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A new interpretation of “You die, I die, we all die. Bye-bye!” from The Spiderwick Chronicles - reflecting on hard times for the NHS by Oana Oancea, RD. 

NHS Hero mugThese funny dark words of Thimbletack interpreted by Martin Short kind of reflect what is currently happening to our NHS, patients and our pockets.

I want to specify from the beginning that this blog is not about politics and I cannot even think of comparing the government with Mulgarath or any other nasty goblins, but I am not stopping you doing it.

This blog is about endurance, an involution of feelings and anger with a touch of humiliation. It is about a “once upon a time” when I was young, naive and had a direction. This is about a time, years ago, when I first started to work for the first time for the NHS as a support worker. I remember that the interview wasn’t an easy one, and the corridor was full of newbie aspirants (especially immigrants) ready to work for Camden and Islington Trust in London. Believe it or not, I prepared for this interview three weeks in advance.

On the 30th of December, I completed my application for the job and sent it. I remember the date because it was my birthday and I was hoping with all my heart that it would be my lucky day and it was. I was called for an interview and soon after found I was one of the successful candidates. I can’t explain the happiness. I kept laughing and jumping and, I drank a glass of the cheapest champagne with my husband. On top of this happiness, there was enormous pride.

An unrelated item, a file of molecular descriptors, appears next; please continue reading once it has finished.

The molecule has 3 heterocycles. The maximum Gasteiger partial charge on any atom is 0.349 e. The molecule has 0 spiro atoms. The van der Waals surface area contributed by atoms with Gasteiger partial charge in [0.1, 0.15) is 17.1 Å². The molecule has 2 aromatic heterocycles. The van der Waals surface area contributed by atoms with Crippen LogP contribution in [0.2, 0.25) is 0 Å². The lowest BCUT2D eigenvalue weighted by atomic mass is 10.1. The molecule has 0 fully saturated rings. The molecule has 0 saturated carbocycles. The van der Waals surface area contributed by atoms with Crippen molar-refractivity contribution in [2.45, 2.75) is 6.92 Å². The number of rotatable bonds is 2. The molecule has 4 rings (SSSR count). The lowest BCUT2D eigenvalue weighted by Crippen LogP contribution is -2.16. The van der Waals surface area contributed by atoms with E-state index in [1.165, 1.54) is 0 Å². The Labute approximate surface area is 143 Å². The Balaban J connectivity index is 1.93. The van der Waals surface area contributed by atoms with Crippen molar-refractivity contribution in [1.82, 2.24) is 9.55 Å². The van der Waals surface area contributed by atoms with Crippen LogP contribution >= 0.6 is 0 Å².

At last, after a long time and dozens of applications, I was able to move out of the private sector and into the NHS. My husband bought me a mug as a gift and I used it for years. I still have it tucked in the back of a kitchen drawer.

My unexplained pride went even further. As per protocol, once you have finished a shift, you have to remove the badge. Not me! Once I had the badge I used to display it from home to work and from work to home. That badge saw all the shops and all the public transport means in London. And that badge was seen by millions of commuters and it filled my heart.

But things changed. I can’t even remember when. By the time I started to work as a dietitian, that badge started to feel like a stone around my neck. Too many hours, too many breaks skipped, too many family events missed, too much of nothing. All that exuberance started to change into frustration, loneliness and a robotic life with no time for family or friends. No “me time”.

I was working at various hospitals, in day centres, on projects, working in trains, working at the dinner table, working everywhere. There was never a good time for annual leave; there was never a good time for having a baby, and there was never a good time for my personal life. Everything was about my job, about the NHS and about “my” patients.

No one expects you to work during annual leave, but at the same time, no one complains if you are crazy enough to do it. By the time you realise that this is a big red flag for your health and your sanity, it is too late. A phone call here, a quick meal plan there, a quick something or another everywhere, and by the time you realise it, your annual leave is over.

Whether we like it or not, this is one of the faces of the NHS – not so appealing for any normal person. It is never enough. Now I’ve heard that some people say our job is vocational. And yes, it is indeed vocational, but only to some extent. I am a professional, not a missionary. I have a mortgage, a baby (finally), bills, loans, etc. We work on pounds, not vocational banknotes.

So instead of working as a dietitian, I had to become an accountant.